WOHS played a key role in getting law passed

WOHS played a key role in getting law passed

Essex News Daily
By  on 

Members of the Nikhil Badlani Foundation’s Youth Advisory Board woke up to good news last month, when Gov. Phil Murphy signed bill S2789/A3793.

The law requires 50 practice hours on the road for driving permit holders under the age of 21; 10 of those hours must be completed after dark.

When it goes into effect in February of 2025, members of the YAB will know they helped make it happen: they traveled to Trenton to testify in front of lawmakers and advocated for its passing.

“The bill has been a thing for 11 years and I’ve been working on it for two,” YAB president Bryce Mengden said in an interview with the West Orange Chronicle, highlighting the several false starts the bill had in the past. “We had four different people testify. This time we put a lot more focus on the senate, because there were some senators who weren’t aware that we didn’t have a law like this.”

The foundation is named for Nikhil Badlani, an 11-year-old boy, who was killed by a driver who ran a stop sign. The Foundation is committed to teen driving safety and has partnered with schools, state and local authorities to promote awareness of traffic rules and improve traffic safety.

Before the bill passed, New Jersey was one of only three states that had no practice hours requirement for new drivers along with Arkansas and Mississippi. But those states, bigger in geographic area but smaller in population, aren’t comparable.

“I never saw a reason that New Jersey shouldn’t have a law like this,” West Orange High School junior and YAB member Krish Patel said. “Even states that aren’t as densely populated have requirements. So having New Jersey, which is extremely densely populated, not have this law is sort of ridiculous.”

Mengden, a senior at WOHS, joined the YAB as a junior and was the head of its policy committee. He testified to lawmakers twice, highlighting the importance of practice hours as someone who had already gotten his license.

“I definitely got 50 hours of practice anyway,” Mengden said. “But there’s an amount of practice you need to feel confident. If you’re not prepared, it’s overwhelming.”
Sophomore Burhaan Khurran is Mengden’s successor as the head of the policy committee; he testified as well. He is also one of the YAB members who the law will apply to when he learns how to drive. But it was a lot of work to get to that point.

“The communication with the senators and assemblymen was the hardest part,” Khurran said. “You send a lot of emails and make a lot of phone calls. They
don’t always answer. But if you do it enough, something happens.”

All the YAB members agreed that it was important for lawmakers to hear from teenagers directly.

“I think they care more when they are hearing from high schoolers especially,” Khurran said. “It’s different than what they normally see, so it’s important that young people make their voices heard.”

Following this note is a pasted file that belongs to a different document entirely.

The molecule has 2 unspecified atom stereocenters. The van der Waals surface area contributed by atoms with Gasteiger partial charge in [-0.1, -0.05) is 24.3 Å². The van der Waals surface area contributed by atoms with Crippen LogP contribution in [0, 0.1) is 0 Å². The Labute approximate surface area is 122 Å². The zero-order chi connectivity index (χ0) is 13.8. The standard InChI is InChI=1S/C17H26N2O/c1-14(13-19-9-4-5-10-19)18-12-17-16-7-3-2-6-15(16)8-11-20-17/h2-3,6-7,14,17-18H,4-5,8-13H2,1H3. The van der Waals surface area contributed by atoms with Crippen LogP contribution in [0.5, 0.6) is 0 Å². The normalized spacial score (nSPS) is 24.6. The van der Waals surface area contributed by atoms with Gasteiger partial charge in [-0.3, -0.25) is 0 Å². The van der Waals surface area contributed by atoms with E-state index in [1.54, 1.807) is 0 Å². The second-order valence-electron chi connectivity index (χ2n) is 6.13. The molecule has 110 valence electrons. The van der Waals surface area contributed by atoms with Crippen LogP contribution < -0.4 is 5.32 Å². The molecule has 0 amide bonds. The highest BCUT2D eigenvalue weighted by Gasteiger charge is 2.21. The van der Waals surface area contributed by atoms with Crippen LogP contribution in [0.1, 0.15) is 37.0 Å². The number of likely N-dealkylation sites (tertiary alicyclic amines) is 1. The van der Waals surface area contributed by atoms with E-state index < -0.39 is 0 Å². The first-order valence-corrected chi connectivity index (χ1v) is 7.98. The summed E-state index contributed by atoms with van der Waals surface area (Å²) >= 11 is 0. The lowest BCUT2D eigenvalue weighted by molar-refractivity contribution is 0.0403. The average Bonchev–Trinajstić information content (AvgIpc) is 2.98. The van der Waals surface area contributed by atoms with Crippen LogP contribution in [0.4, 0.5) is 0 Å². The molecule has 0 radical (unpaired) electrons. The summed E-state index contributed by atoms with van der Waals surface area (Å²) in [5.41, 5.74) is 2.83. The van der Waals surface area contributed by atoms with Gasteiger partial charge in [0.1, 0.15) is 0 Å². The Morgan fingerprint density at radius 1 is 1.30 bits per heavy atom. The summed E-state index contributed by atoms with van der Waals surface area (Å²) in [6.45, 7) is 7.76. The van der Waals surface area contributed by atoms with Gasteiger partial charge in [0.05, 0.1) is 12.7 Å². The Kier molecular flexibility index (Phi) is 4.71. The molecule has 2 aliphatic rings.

It’s nerve wracking to speak in front of a large group of people, Mengden said, but the cause was important and their young ages made them stand out.

“When you have three or four teenagers talking to you, you’re hearing from people who this will actually affect,” he said about the lawmakers. “We wanted to appeal to the emotional side and make them understand what this means.”

A senior at WOHS, Tatiana Garcia joined the YAB this year after being invited by Mengden. She lost her best friend in a traffic accident and was looking to get involved, so she spoke about them when she testified.

“I was thinking about my friend and wanted to do something,” Garcia said. “I talked about my friend, and that was important because we don’t really have stats on how
much practice there is. We were only one of three states that didn’t have this, and the states we were keeping company with just didn’t make sense.”

Ten of the required 50 hours must be completed after dark. According to Patel, it’s one of the most important components of the bill.

“I did most of my practicing during the day, and it was scary enough,” he said. “At night, there are more lights and distractions. When you can finally drive on your own it’s obviously exciting, but there are less eyes on the road than when you have someone in the passenger seat. Having that practice makes it easier.”

NBF President Sangeeta Badlani said in a press release on Jan. 12 that she is proud of the students’ perseverance in the passage of the bill.

“The enactment of this legislation is a testament to the collaborative spirit among legislators, traffic safety organizations and community advocates,” she said. “It reflects our commitment to creating safer roads and aligns with the vision of achieving zero traffic deaths on our roadways.”

Garcia was thrilled when she learned the bill passed and it was heading to Murphy’s desk to be signed. But she also knows there’s more to do.

“It was great news,” Garcia said. “I’m glad I had the privilege to testify, I got to be part of something bigger than me. It’s definitely one of the things I’m the most proud of, and I hope there are more bills passed. There’s still a lot of work to be done.”

Notice: Undefined index: total_count_position in /home/pfjzznilpgwc/public_html/wp-content/plugins/social-pug/inc/tools/share-floating-sidebar/functions-frontend.php on line 73